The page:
#Trending: Wearables want to play doctor

Moving beyond heart rate, steps and sleep stages
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Wearables that were able to track heart rate and sleep used to be special. Wearables that tracked those two well were even better. But nowadays they're pretty much the norm. It's disappointing when a wearable can't track your heart rate, or doesn't have the skills to keep track of your sleep patterns.

Typically, when things become boring or stale or - eek - normal, you look to change things up. And this week, we saw a couple of companies that are looking to do something more. They're not content with just tracking your heart rate and sleep, they now want to help detect health issues too and more.

Like who?

Fitbit for one. Conor Heneghan, the company's lead research scientist, announced that Fitbit is looking to create devices or technology that can help diagnose and track sleep apnea.

That sounds huge! Wait... what's sleep apnea?

It's a sleep disorder that affects roughly 18 million Americans. Our editor Michael dove into it this week, actually. Sleep apnea causes one or more shallow breaths or pauses in breathing while sleeping. It's long-term effects are dangerous, including increased risk in obesity, high blood pressure and even heart attack.

That is big. What else?

Blood pressure is another huge one. Companies have hinted at this for some time, including Fitbit CEO James Park back in 2015. US editor Hugh poked around and found that Omron, a company that makes blood pressure monitors, is working on an Apple Watch-sized blood pressure monitor for your wrist.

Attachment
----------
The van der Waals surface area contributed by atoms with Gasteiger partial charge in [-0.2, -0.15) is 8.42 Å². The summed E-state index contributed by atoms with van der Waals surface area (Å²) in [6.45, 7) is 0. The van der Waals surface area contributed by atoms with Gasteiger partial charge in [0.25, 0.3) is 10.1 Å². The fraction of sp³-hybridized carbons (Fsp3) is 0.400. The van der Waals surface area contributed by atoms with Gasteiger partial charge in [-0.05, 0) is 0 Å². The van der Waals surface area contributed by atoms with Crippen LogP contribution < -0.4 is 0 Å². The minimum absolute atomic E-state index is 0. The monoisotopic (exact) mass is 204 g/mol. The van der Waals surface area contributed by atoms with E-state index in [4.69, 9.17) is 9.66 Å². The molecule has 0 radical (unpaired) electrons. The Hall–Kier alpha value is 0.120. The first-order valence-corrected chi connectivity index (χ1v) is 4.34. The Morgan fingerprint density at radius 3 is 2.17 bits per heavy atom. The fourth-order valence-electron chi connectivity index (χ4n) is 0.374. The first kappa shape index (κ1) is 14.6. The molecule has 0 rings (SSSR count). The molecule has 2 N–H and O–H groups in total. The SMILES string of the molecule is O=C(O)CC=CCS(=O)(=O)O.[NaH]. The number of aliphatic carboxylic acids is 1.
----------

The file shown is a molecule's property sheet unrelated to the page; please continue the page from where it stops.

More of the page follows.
On my wrist?

Yep. Normally, you'd have to hold your wrist up to your heart level to get it in line, because that's where blood pressure readings tend to be the most accurate (hence why doctors usually do it on your upper arm). Omron's watch will account for the difference though.

You mentioned companies, plural. Is there anyone else?

Well there's Withings. Sorry, I mean Nokia. They've just announced the BPM+ blood pressure monitor, which isn't exactly a wearable but it's super portable and easy to carry around. You can get your readings on the go and share them with your doctor.

What happened to Withings?

Oh, right. Withings is now Nokia. It's a branding thing. Anyway, they're doubling down on health, which includes better coaching, more actionable data and sending vital health information between patients and doctors. Rather than just focus on your fitness, Nokia wants to go all in on your health.

Even my diet?

To be seen. However, there is Styr Labs. They're not a big fan of food logging, so they're using Alexa and AI to improve the experience. Instead of meticulously adding what you eat into an app, you can just tell Alexa. They want to use AI to help you craft the most health meals possible for you in the future.

Goodbye, milkshakes.

Your heart will go on. Especially if these companies can move beyond basic measurements like heart rate, steps and sleep stages. Companies have set a baseline of what we can expect - health wise - from our wearables. Now they're going beyond it.

How we test

Husain Sumra


Husain joined Wareable in 2017 as a member of our San Fransisco based team. Husain is a movies expert, and runs his own blog, and contributes to MacRumors.

He has spent hours in the world of virtual reality, getting eyes on Oculus Rift, HTC Vive and Samsung Gear VR. 

At Wareable, Husain's role is to investigate, report and write features and news about the wearable industry – from smartwatches and fitness trackers to health devices, virtual reality, augmented reality and more.

He writes buyers guides, how-to content, hardware reviews and more.

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